7.4.3. Create a JMS-based Message-Driven Bean in JBoss Developer Studio

This procedure shows how to add a JMS-based Message-Driven Bean to a project in JBoss Developer Studio. This procedure creates an EJB 3.x Message-Driven Bean that uses annotations.


  1. You must have an existing project open in JBoss Developer Studio.
  2. You must know the name and type of the JMS destination that the bean will be listening to.
  3. Support for Java Messaging Service (JMS) must be enabled in the JBoss EAP 6 configuration to which this bean will be deployed.

Procedure 7.6. Add a JMS-based Message-Driven Bean in JBoss Developer Studio

  1. Open the Create EJB 3.x Message-Driven Bean Wizard

    Go to FileNewOther. Select EJB/Message-Driven Bean (EJB 3.x) and click the Next button.
    Create EJB 3.x Message-Driven Bean Wizard

    Figure 7.9. Create EJB 3.x Message-Driven Bean Wizard

  2. Specify class file destination details

    There are three sets of details to specify for the bean class here: Project, Java class, and message destination.
    • If multiple projects exist in the Workspace, ensure that the correct one is selected in the Project menu.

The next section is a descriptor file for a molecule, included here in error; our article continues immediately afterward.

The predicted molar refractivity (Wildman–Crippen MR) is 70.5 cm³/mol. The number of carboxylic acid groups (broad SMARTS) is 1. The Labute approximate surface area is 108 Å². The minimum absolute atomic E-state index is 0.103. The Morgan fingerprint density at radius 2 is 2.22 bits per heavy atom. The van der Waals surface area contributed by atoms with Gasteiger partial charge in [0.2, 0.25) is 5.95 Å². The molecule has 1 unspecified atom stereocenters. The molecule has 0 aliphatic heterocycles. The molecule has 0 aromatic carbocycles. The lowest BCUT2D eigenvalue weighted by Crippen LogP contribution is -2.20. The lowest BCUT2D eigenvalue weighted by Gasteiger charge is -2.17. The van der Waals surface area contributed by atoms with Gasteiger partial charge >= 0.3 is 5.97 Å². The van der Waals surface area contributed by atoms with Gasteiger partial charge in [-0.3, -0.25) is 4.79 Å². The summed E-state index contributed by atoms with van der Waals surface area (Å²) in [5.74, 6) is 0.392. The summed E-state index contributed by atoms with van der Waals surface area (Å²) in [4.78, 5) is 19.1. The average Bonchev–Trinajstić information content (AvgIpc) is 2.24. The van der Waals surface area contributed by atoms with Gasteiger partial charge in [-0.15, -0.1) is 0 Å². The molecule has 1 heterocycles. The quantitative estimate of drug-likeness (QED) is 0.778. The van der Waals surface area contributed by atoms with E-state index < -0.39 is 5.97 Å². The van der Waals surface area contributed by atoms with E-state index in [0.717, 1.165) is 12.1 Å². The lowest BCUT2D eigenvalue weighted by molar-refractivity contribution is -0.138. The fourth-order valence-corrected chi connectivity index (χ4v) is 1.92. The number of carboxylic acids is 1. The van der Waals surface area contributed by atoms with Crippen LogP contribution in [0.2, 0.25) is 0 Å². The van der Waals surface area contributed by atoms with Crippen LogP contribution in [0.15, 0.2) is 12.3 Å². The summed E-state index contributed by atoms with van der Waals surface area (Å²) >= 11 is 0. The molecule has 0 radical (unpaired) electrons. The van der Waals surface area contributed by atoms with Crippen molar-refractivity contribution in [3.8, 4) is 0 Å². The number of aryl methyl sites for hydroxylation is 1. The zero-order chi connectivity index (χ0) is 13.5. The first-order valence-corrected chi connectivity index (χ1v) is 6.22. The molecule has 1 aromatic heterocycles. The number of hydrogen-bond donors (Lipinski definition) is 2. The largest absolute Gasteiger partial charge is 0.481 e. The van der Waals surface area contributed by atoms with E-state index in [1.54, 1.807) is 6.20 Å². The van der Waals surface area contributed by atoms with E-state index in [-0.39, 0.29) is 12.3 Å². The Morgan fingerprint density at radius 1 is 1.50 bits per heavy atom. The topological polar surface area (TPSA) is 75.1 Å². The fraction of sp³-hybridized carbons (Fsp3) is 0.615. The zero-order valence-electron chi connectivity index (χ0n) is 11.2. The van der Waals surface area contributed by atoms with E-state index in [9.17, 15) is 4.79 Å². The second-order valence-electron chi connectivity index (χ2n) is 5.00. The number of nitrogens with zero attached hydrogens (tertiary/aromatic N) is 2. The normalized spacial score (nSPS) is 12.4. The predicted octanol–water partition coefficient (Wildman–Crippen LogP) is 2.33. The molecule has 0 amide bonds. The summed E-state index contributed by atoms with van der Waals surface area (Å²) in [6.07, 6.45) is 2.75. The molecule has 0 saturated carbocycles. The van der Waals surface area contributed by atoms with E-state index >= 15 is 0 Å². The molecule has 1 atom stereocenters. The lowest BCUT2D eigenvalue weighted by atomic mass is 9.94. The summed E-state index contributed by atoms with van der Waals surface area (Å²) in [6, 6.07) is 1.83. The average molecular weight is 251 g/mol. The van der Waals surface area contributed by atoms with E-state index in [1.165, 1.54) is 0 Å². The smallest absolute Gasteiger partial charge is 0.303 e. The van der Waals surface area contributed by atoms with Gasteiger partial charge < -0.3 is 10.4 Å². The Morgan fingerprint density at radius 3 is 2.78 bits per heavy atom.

• The folder where the source file for the new bean will be created is ejbModule under the selected project's directory. Only change this if you have a specific requirement.
    Java class
    • The required fields are: Java package and class name.
    • It is not necessary to supply a Superclass unless the business logic of your application requires it.
    Message Destination
    These are the details you must supply for a JMS-based Message-Driven Bean:
    • Destination name. This is the queue or topic name that contains the messages that the bean will respond to.
    • By default the JMS checkbox is selected. Do not change this.
    • Set Destination type to Queue or Topic as required.
    Click the Next button.
  3. Enter Message-Driven Bean specific information

    The default values here are suitable for a JMS-based Message-Driven bean using Container-managed transactions.
    • Change the Transaction type to Bean if the Bean will use Bean-managed transactions.
    • Change the Bean name if a different bean name than the class name is required.
    • The JMS Message Listener interface will already be listed. You do not need to add or remove any interfaces unless they are specific to your applications business logic.
    • Leave the checkboxes for creating method stubs selected.
    Click the Finish button.
Result: The Message-Driven Bean is created with stub methods for the default constructor and the onMessage() method. A JBoss Developer Studio editor window opened with the corresponding file.